2008 NCV3 170ext
If your brake switch is stuck, the ECU may limit power and avoid upshifting as it thinks you are trying to slow down.

Fix the brake switch issue and see if the drivability issue disappears.
 

manwithgun

Active member
Oddly, I’ve had a brake lamp go out as indicated by the dash display that caused a similar issue. While continuing to driving it for the day I noticed a change in how the transmission quickly downshifted when not accelerating and seemed not to coast as freely. The subtle changes had me worried that a transmission repair was in my near future, never suspecting a brake light as the cause. After installing new bulbs the next day, all was back to normal. Ah, the joys of owning a Sprinter with German logic.
 

mtman

Member
Thanks, I'll look into the brake switch.

From the looks of it, the lights could be a bigger issue than I thought. I recently changed the brake bulbs, but the cover broke, mounting circuit was flooded/rusted and I had to pry off a reverse bulb. Maybe I need to replace the entire tail light assembly in this case?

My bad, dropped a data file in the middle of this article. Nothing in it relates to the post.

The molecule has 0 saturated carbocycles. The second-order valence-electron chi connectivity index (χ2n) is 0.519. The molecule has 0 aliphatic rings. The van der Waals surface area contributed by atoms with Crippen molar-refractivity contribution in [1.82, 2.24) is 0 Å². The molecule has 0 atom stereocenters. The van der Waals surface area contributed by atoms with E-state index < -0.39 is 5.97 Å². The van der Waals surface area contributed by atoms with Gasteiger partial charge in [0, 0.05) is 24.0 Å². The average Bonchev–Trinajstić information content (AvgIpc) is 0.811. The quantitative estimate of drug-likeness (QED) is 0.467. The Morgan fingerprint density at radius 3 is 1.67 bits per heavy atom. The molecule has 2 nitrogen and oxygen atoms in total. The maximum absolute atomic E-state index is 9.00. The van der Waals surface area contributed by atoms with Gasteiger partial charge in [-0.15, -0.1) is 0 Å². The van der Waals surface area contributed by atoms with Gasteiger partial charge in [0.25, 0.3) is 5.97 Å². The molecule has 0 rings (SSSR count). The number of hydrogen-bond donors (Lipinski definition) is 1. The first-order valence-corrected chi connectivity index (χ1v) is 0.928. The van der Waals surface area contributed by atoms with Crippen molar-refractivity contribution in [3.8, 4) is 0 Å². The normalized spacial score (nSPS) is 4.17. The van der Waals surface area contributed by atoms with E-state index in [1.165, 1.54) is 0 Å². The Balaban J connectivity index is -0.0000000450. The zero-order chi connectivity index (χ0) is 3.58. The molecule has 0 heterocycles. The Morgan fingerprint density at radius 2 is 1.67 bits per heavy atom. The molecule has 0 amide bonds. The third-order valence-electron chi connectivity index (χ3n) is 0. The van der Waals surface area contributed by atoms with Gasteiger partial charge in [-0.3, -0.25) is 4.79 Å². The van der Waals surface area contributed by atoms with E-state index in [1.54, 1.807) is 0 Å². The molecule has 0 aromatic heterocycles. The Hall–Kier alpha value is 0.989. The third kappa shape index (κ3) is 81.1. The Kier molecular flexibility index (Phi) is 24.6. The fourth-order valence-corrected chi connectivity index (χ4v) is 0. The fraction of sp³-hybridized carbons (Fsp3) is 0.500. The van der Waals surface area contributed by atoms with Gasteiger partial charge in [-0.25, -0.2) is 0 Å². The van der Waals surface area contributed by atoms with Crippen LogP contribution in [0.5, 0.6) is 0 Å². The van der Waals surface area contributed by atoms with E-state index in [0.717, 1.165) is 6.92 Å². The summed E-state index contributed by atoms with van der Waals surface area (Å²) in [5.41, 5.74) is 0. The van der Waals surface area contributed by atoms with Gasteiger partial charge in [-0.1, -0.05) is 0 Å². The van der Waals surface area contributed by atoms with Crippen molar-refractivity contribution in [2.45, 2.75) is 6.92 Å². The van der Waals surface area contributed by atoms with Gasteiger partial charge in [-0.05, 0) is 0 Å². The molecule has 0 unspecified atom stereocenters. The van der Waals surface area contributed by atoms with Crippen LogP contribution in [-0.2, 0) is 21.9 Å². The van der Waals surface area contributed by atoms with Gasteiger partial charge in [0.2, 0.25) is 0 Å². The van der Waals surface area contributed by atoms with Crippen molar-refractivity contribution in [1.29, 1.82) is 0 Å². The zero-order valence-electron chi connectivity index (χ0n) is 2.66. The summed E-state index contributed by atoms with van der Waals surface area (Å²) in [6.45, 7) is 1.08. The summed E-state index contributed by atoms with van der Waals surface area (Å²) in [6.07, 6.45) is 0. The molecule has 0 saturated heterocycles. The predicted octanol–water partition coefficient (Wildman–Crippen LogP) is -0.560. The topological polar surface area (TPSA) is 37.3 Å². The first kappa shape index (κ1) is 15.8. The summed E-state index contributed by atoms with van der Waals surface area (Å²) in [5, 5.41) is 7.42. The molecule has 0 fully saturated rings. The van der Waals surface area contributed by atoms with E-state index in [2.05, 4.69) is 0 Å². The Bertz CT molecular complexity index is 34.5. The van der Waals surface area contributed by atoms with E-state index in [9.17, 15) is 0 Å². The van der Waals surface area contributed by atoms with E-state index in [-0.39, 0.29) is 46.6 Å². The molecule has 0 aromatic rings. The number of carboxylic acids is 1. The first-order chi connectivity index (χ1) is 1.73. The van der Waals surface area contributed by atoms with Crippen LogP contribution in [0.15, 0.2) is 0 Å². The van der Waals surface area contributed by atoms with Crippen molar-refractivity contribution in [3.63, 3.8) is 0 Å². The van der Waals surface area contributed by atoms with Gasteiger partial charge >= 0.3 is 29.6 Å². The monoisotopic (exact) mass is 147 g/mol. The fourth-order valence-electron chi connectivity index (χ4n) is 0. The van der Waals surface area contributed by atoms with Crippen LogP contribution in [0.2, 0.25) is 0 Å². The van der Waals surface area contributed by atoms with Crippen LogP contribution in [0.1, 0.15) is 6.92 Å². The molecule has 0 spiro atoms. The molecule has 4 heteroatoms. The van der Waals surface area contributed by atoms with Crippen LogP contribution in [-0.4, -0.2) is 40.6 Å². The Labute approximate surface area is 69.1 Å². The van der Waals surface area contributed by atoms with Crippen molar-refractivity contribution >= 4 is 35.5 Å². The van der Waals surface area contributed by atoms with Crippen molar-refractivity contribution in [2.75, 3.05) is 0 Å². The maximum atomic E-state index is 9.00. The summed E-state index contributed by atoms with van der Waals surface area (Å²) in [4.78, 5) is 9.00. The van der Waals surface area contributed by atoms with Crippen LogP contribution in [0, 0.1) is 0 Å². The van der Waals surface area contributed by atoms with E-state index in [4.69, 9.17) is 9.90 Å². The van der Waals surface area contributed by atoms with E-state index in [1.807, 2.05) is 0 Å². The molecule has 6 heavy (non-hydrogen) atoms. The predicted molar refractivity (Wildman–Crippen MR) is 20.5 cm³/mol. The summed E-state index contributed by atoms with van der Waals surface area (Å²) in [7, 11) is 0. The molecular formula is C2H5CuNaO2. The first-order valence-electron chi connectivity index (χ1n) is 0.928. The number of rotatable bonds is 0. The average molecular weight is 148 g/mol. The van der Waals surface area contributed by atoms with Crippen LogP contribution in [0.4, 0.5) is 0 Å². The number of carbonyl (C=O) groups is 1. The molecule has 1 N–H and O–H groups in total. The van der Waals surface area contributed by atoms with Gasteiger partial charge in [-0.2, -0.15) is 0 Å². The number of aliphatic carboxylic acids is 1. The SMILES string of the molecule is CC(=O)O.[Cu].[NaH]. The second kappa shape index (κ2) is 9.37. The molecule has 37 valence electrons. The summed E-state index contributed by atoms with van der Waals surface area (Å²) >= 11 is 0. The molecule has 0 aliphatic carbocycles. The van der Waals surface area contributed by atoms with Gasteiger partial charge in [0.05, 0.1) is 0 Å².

mtman

Member
Come to think of it, the coasting I tested was at very low speed around the parking lot. So it was probably 1st gear already? Even then, compared to neutral there was more resistance. Would this lean more towards the transmission?

Either way, it looks like I still need to address the brake switch and lamps.
 

Mike DZ

2016 View 24V (2015 3500)
Come to think of it, the coasting I tested was at very low speed around the parking lot. So it was probably 1st gear already? Even then, compared to neutral there was more resistance. Would this lean more towards the transmission?

Either way, it looks like I still need to address the brake switch and lamps.